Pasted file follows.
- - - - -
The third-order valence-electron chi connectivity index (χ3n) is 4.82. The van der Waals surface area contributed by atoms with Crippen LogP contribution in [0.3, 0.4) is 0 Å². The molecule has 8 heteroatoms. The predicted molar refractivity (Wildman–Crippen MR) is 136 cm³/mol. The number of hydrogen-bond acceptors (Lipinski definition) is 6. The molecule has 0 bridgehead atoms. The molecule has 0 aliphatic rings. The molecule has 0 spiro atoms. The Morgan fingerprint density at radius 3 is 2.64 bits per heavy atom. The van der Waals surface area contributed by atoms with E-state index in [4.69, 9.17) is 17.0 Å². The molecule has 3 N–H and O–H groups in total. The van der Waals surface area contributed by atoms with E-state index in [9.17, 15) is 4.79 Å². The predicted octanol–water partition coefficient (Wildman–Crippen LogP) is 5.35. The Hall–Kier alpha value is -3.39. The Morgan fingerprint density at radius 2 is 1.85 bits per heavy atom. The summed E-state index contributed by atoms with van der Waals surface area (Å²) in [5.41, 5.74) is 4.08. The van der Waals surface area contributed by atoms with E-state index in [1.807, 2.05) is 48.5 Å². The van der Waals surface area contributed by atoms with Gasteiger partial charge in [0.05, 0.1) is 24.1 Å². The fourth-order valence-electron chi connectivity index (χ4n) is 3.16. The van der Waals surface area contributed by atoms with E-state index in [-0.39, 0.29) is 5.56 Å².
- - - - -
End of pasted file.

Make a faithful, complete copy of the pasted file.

The third-order valence-electron chi connectivity index (χ3n) is 4.82. The van der Waals surface area contributed by atoms with Crippen LogP contribution in [0.3, 0.4) is 0 Å². The molecule has 8 heteroatoms. The predicted molar refractivity (Wildman–Crippen MR) is 136 cm³/mol. The number of hydrogen-bond acceptors (Lipinski definition) is 6. The molecule has 0 bridgehead atoms. The molecule has 0 aliphatic rings. The molecule has 0 spiro atoms. The Morgan fingerprint density at radius 3 is 2.64 bits per heavy atom. The van der Waals surface area contributed by atoms with E-state index in [4.69, 9.17) is 17.0 Å². The molecule has 3 N–H and O–H groups in total. The van der Waals surface area contributed by atoms with E-state index in [9.17, 15) is 4.79 Å². The predicted octanol–water partition coefficient (Wildman–Crippen LogP) is 5.35. The Hall–Kier alpha value is -3.39. The Morgan fingerprint density at radius 2 is 1.85 bits per heavy atom. The summed E-state index contributed by atoms with van der Waals surface area (Å²) in [5.41, 5.74) is 4.08. The van der Waals surface area contributed by atoms with E-state index in [1.807, 2.05) is 48.5 Å². The van der Waals surface area contributed by atoms with Gasteiger partial charge in [0.05, 0.1) is 24.1 Å². The fourth-order valence-electron chi connectivity index (χ4n) is 3.16. The van der Waals surface area contributed by atoms with E-state index in [-0.39, 0.29) is 5.56 Å².